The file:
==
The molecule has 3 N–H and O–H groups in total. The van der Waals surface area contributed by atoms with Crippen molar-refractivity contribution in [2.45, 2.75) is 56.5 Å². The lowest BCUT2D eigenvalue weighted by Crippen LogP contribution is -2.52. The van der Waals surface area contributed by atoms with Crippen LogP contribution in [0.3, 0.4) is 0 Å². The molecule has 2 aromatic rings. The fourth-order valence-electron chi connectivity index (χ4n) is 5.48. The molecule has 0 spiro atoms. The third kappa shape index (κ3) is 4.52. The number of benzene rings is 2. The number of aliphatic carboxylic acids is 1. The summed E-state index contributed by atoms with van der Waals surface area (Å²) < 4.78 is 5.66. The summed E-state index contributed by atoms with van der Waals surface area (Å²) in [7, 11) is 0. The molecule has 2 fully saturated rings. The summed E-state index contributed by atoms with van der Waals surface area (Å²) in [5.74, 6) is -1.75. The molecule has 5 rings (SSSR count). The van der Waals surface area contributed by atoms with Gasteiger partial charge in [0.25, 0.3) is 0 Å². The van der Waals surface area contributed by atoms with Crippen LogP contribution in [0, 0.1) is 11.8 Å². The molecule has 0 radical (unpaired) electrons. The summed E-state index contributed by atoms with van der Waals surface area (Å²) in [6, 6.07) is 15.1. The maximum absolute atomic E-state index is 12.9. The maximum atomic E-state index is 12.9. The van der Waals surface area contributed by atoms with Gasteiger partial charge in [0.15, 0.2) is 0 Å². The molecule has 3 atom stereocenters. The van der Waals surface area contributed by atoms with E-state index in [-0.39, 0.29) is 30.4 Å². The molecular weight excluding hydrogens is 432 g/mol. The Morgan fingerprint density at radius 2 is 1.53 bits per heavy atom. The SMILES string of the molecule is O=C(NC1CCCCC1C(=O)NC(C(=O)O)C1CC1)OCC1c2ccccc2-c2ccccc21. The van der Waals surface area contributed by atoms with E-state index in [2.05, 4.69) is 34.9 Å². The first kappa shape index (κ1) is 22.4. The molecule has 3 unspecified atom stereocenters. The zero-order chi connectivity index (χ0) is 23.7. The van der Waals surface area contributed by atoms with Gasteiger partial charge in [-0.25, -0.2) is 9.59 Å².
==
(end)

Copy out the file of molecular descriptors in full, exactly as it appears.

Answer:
The molecule has 3 N–H and O–H groups in total. The van der Waals surface area contributed by atoms with Crippen molar-refractivity contribution in [2.45, 2.75) is 56.5 Å². The lowest BCUT2D eigenvalue weighted by Crippen LogP contribution is -2.52. The van der Waals surface area contributed by atoms with Crippen LogP contribution in [0.3, 0.4) is 0 Å². The molecule has 2 aromatic rings. The fourth-order valence-electron chi connectivity index (χ4n) is 5.48. The molecule has 0 spiro atoms. The third kappa shape index (κ3) is 4.52. The number of benzene rings is 2. The number of aliphatic carboxylic acids is 1. The summed E-state index contributed by atoms with van der Waals surface area (Å²) < 4.78 is 5.66. The summed E-state index contributed by atoms with van der Waals surface area (Å²) in [7, 11) is 0. The molecule has 2 fully saturated rings. The summed E-state index contributed by atoms with van der Waals surface area (Å²) in [5.74, 6) is -1.75. The molecule has 5 rings (SSSR count). The van der Waals surface area contributed by atoms with Gasteiger partial charge in [0.25, 0.3) is 0 Å². The van der Waals surface area contributed by atoms with Crippen LogP contribution in [0, 0.1) is 11.8 Å². The molecule has 0 radical (unpaired) electrons. The summed E-state index contributed by atoms with van der Waals surface area (Å²) in [6, 6.07) is 15.1. The maximum absolute atomic E-state index is 12.9. The maximum atomic E-state index is 12.9. The van der Waals surface area contributed by atoms with Gasteiger partial charge in [0.15, 0.2) is 0 Å². The molecule has 3 atom stereocenters. The van der Waals surface area contributed by atoms with E-state index in [-0.39, 0.29) is 30.4 Å². The molecular weight excluding hydrogens is 432 g/mol. The Morgan fingerprint density at radius 2 is 1.53 bits per heavy atom. The SMILES string of the molecule is O=C(NC1CCCCC1C(=O)NC(C(=O)O)C1CC1)OCC1c2ccccc2-c2ccccc21. The van der Waals surface area contributed by atoms with E-state index in [2.05, 4.69) is 34.9 Å². The first kappa shape index (κ1) is 22.4. The molecule has 3 unspecified atom stereocenters. The zero-order chi connectivity index (χ0) is 23.7. The van der Waals surface area contributed by atoms with Gasteiger partial charge in [-0.25, -0.2) is 9.59 Å².